By David Swanger on Oct 22, 2013
On Monday, October 21st we hosted an online forum that shared a comprehensive path to help your organization design, deploy, and deliver a Database as a Service cloud.
We received numerous questions. Below are highlights of the most informative:
DBaaS requires a lengthy and careful design efforts. What is the minimum requirements of setting up a scaled-down environment and test it out?
You should have an OEM 12c environment for DBaaS administration and then a target database deployment platform that has the key characteristics of what your production environment will look like. This could be a single server or it could be a small pool of hosts if your production DBaaS will be larger and you want to test a more robust / real world configuration with Zones and Pools or DR capabilities for example.
How does this benefit companies having their own data center?
This allows companies to transform their internal IT to a service delivery model for the database. The benefits to the company are significant cost savings, improved business agility and reduced risk. The benefits to the consumers (internal) of services if much fast provisioning, and response to change in business requirements.
From a deployment perspective, is DBaaS's job solely DBA's job?
The best deployment model enables the DBA (or end-user) to control the entire process. All resources required to deploy the service are pre-provisioned, and there are no external dependencies (on network, storage, sysadmins teams). The service is created either via a self-service portal or by the DBA.
The purpose of self service seems to be that the end user does not rely on the DBA. I just need to give him a template. He decides how much AMM he needs. Why shall I set it one by one. That doesn't seem to be the purpose of self service.
Most customers we have worked with define a standardized service catalog, with a few (2 to 5) different classes of service. For each of these classes, there is a pre-defined deployment template, and the user has the ability to select from some pre-defined service sizes. The administrator only has to create this catalog once. Each user then simply selects from the options offered in the catalog.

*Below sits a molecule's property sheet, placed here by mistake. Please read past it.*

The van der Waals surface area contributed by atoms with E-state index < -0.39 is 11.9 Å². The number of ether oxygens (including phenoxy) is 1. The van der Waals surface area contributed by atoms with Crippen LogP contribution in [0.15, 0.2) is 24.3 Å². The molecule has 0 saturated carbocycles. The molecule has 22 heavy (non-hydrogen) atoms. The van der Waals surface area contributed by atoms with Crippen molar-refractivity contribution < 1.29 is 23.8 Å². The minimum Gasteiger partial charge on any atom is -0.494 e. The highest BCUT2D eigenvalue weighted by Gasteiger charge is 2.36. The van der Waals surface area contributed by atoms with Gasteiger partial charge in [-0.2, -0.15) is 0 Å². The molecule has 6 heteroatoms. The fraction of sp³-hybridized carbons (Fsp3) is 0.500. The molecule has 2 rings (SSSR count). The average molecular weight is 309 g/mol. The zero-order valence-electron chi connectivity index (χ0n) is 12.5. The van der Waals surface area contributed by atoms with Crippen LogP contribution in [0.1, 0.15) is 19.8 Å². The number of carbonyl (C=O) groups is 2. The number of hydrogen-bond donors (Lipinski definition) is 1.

Looking at DBaaS service definition, it seems to be no different from a service definition provided by a well defined DBA team. Why do you attribute it to DBaaS?
There are a couple of perspectives. First, some organizations might already be operating with a high level of standardization and a higher level of maturity from an ITIL or Service Management perspective. Their journey to DBaaS could be shorter and their Service Definition will evolve less but they still might need to add capabilities such as Self Service and Metering/Chargeback. Other organizations are still operating in highly siloed environments with little automation and their formal Service Definition (if they have one) will be a lot less mature today. Therefore their future state DBaaS will look a lot different from their current state, as will their Service Definition.
How database as a service impact or help with "Click to Compute" or deploying "Database in cloud infrastructure"
DBaaS enables Click to Compute. Oracle DBaaS can be implemented using three architecture models: Oracle Multitenant 12c, native consolidation using Oracle Database and consolidation using virtualization in infrastructure cloud. As Deploy session showed, you get higher consolidating density and efficiency using Multitenant and higher isolation using infrastructure cloud. Depending upon your business needs, DBaaS can be implemented using any of these models.
How exactly is the DBaaS different from the traditional db? Storage/OS/DB all together to 'transparently' provide service to applications? Will there be across-databases access by application/user.
Some key differences are: 1) The services run on a shared platform. 2) The services can be rapidly provisioned (< 15 minutes). 3) The services are dynamic and can be relocated, grown, shrunk as needed to meet business needs without disruption and rapidly. 4) The user is able to provision the services directly from a standardized service catalog..
With 24x7x365 databases its difficult to find off peak hrs to do basic admin tasks such as gathering stats, running backups, batch jobs. How does pluggable database handle this and different needs/patching downtime of apps databases might be serving?
You can gather stats in Oracle Multitenant the same way you had been in regular databases. Regarding patching/upgrading, Oracle Multitenant makes patch/upgrade very efficient in that you can pre-provision a new version/patched multitenant db in a different ORACLE_HOME and then unplug a PDB from its CDB and plug it into the newer/patched CDB in seconds.
Thanks for all the great questions! If you'd like to learn more and missed the online forum, you can watch it on demand here.